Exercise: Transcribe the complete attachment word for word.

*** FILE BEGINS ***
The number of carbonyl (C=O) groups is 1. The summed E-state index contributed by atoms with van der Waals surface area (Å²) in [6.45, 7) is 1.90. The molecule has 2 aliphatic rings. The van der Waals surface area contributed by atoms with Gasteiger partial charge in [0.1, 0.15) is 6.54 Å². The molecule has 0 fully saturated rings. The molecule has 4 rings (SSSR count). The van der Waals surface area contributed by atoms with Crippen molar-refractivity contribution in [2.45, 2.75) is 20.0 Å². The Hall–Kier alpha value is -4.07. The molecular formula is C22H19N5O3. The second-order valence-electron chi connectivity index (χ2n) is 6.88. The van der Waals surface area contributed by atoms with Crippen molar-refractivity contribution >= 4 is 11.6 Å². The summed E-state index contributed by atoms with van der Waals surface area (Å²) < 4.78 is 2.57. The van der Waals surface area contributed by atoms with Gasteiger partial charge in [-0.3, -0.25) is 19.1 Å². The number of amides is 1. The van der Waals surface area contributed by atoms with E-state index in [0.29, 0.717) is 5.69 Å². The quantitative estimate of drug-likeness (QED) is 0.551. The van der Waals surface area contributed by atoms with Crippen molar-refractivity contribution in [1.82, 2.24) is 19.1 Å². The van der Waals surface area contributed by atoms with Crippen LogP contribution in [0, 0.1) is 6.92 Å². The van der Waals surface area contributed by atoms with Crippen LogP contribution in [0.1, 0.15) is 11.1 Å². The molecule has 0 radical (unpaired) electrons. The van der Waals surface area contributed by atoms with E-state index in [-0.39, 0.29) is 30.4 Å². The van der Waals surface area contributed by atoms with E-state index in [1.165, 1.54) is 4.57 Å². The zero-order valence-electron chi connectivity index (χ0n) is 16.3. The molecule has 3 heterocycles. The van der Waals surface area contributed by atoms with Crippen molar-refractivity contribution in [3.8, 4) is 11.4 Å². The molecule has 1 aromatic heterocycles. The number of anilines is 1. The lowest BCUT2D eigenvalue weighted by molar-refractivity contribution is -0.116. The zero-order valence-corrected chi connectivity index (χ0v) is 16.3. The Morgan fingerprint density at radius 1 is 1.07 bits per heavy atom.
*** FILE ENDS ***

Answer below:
The number of carbonyl (C=O) groups is 1. The summed E-state index contributed by atoms with van der Waals surface area (Å²) in [6.45, 7) is 1.90. The molecule has 2 aliphatic rings. The van der Waals surface area contributed by atoms with Gasteiger partial charge in [0.1, 0.15) is 6.54 Å². The molecule has 0 fully saturated rings. The molecule has 4 rings (SSSR count). The van der Waals surface area contributed by atoms with Crippen molar-refractivity contribution in [2.45, 2.75) is 20.0 Å². The Hall–Kier alpha value is -4.07. The molecular formula is C22H19N5O3. The second-order valence-electron chi connectivity index (χ2n) is 6.88. The van der Waals surface area contributed by atoms with Crippen molar-refractivity contribution >= 4 is 11.6 Å². The summed E-state index contributed by atoms with van der Waals surface area (Å²) < 4.78 is 2.57. The van der Waals surface area contributed by atoms with Gasteiger partial charge in [-0.3, -0.25) is 19.1 Å². The number of amides is 1. The van der Waals surface area contributed by atoms with E-state index in [0.29, 0.717) is 5.69 Å². The quantitative estimate of drug-likeness (QED) is 0.551. The van der Waals surface area contributed by atoms with Crippen molar-refractivity contribution in [1.82, 2.24) is 19.1 Å². The van der Waals surface area contributed by atoms with Crippen LogP contribution in [0, 0.1) is 6.92 Å². The van der Waals surface area contributed by atoms with Crippen LogP contribution in [0.1, 0.15) is 11.1 Å². The molecule has 0 radical (unpaired) electrons. The van der Waals surface area contributed by atoms with E-state index in [-0.39, 0.29) is 30.4 Å². The van der Waals surface area contributed by atoms with E-state index in [1.165, 1.54) is 4.57 Å². The zero-order valence-electron chi connectivity index (χ0n) is 16.3. The molecule has 3 heterocycles. The van der Waals surface area contributed by atoms with Crippen molar-refractivity contribution in [3.8, 4) is 11.4 Å². The molecule has 1 aromatic heterocycles. The number of anilines is 1. The lowest BCUT2D eigenvalue weighted by molar-refractivity contribution is -0.116. The zero-order valence-corrected chi connectivity index (χ0v) is 16.3. The Morgan fingerprint density at radius 1 is 1.07 bits per heavy atom.